The 2011 NBA draft is a weak one. There doesn’t appear to be a transcendent, franchise player in the mold of LeBron James (2003), Dwight Howard (2004), Kevin Durant (2007), Derrick Rose (2008) or Blake Griffin (2009). There is very little depth – if any – outside of the Top 10. It probably will be worse than the 2006 draft, a clunker that only produced Rajon Rondo, Brandon Roy, LaMarcus Aldridge and Rudy Gay. For this reason, a lot of NBA teams are unloading their 2011 draft picks.
The suddenly-rebuilding Jazz acquired the a Top 10 pick yesterday in the deal for Deron Williams. The Clippers gave away a Top 10 pick to the Cavs last night so they could clear cap room. The problem for these rebuilding teams? There really isn’t that much talent to draft.
Harrison Barnes opened the college basketball season as an All-American, and the likely No. 1 pick in the draft. Whether he’s struggling to adapt to the UNC system, or he’s just not as good as advertised, nobody thinks of him as the No. 1 pick anymore. Top 10? Maybe. But would it surprise you if Barnes – 13.5 ppg, 40 percent shooting – stayed in school and actually improved his game?
Right now, the players who would probably go in the Top 5 in the draft are:
Kyrie Irving, PG, Duke – Looks like a future star, but he’s only played eight college games. The transition from college to the pros is often difficult for point guards, which is why most stick around for a second year (Mike Conley didn’t, and he’s taken awhile to adjust to the pros). John Wall’s had a nice rookie campaign and Eric Bledsoe looks like a keeper. I’d guess Irving will go No. 1. If the Cavs somehow win the lottery, he’ll be their point guard of the future.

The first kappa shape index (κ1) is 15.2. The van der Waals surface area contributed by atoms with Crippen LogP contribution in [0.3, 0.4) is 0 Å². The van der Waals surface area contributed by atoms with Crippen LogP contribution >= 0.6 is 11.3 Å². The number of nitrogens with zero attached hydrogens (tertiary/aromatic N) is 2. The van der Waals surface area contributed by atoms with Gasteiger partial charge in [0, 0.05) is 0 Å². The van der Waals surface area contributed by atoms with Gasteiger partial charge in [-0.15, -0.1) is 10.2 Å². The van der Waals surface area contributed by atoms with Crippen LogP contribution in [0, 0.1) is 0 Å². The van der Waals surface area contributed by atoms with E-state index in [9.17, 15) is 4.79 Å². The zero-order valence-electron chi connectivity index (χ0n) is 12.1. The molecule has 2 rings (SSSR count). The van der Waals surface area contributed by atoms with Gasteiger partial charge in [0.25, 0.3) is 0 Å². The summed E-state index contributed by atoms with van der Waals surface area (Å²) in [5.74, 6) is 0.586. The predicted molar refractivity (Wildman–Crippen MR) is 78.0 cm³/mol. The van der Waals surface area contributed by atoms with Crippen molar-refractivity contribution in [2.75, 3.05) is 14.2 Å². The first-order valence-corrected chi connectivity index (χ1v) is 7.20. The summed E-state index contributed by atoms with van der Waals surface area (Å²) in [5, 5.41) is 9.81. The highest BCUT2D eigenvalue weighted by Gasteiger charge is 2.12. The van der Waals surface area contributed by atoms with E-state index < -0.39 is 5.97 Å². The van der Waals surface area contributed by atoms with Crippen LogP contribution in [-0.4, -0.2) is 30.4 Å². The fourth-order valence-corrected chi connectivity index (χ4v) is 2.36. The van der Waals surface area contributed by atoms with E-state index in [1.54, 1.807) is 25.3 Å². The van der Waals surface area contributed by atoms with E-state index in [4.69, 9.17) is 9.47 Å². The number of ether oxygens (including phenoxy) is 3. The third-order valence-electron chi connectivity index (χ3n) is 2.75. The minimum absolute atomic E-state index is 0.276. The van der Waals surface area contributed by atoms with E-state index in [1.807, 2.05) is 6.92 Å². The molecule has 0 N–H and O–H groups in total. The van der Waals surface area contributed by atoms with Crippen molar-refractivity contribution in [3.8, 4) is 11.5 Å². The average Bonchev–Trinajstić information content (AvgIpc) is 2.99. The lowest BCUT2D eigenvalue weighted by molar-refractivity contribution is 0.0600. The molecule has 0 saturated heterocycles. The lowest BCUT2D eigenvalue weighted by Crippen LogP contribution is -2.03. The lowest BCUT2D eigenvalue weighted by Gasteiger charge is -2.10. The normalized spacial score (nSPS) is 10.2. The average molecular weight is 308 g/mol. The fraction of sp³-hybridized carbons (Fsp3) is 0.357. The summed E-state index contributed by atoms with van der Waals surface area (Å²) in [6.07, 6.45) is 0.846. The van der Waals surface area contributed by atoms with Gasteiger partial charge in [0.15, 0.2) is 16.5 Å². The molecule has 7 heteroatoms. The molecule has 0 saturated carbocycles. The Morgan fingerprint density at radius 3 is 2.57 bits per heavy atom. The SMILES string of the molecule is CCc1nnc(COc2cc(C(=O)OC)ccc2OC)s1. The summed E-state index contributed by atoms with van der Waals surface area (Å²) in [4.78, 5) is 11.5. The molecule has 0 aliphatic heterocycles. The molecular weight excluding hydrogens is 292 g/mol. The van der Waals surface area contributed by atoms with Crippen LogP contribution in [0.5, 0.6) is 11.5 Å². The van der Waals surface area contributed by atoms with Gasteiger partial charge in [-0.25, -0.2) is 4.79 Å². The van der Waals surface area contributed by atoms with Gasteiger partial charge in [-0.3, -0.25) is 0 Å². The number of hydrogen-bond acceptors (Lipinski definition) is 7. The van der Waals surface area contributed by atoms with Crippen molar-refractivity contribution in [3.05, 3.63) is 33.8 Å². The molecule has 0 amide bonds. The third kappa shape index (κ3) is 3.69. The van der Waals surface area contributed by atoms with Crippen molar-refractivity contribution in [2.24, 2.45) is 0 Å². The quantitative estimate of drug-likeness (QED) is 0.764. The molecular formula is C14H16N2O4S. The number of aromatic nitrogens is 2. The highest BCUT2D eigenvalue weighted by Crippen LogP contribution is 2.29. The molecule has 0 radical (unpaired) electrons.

Derrick Williams, SF, Arizona – Incredibly athletic, 6-8, 240-pound sophomore who projects as a SF/PF tweener (these guys compared him to David West). With No. 1 picks you’re thinking franchise building block … it doesn’t appear (yet, anyway), that’s the case with Williams.
Perry Jones, SF/PF, Baylor – Wildly athletic, and talented as hell, but terribly raw offensively. Or maybe he’s just differing to the Baylor seniors? Love the potential, but if he jumps after a freshman campaign in which he’s frequently been in foul trouble and only blocked 22 shots in 27 games (he’s got an incredible wingspan, so that number is weak), I can see him struggling to find a position (he likes to float to the perimeter, but he’s only 1-for-8 shooting 3’s), and turning into a softer version of Tyrus Thomas.
Enes Kanter, C, Kentucky – More of a mystery than Irving because he’s never played a college game. But based on this performance, he looks like he has the potential to be a future stud. I’d love to see him face Ohio State’s Jared Sullinger in a workout. Remember when Joe Dumars drafted Darko 2nd overall? Well …
Jared Sullinger, PF, Ohio State – Having a great freshman campaign. The footwork, hands, and skill set all seem to be there already. If he stays four years, Ohio State should make at least a couple Final Fours. But is he undersized to play PF in the NBA? Do you think he can get his shot off against PFs like Pau Gasol, LaMarcus Aldridge and Amare? I’d say Sullinger could be a Zach Randolph-type player at his best (20-10).
Here’s where it gets scary – what if Irving decides to return to school, Jones thinks he wants a shot at thriving without the senior ball hogs, and Kanter stays at Kentucky (his Dad has said that, but everyone changes their mind).
Then you’re looking at a truly horrible draft, one where a team like the Jazz, with two picks in the Top 20, will be shit out of luck. Hell, the Cavaliers, who will have two top 10 picks, could wind up without much talent.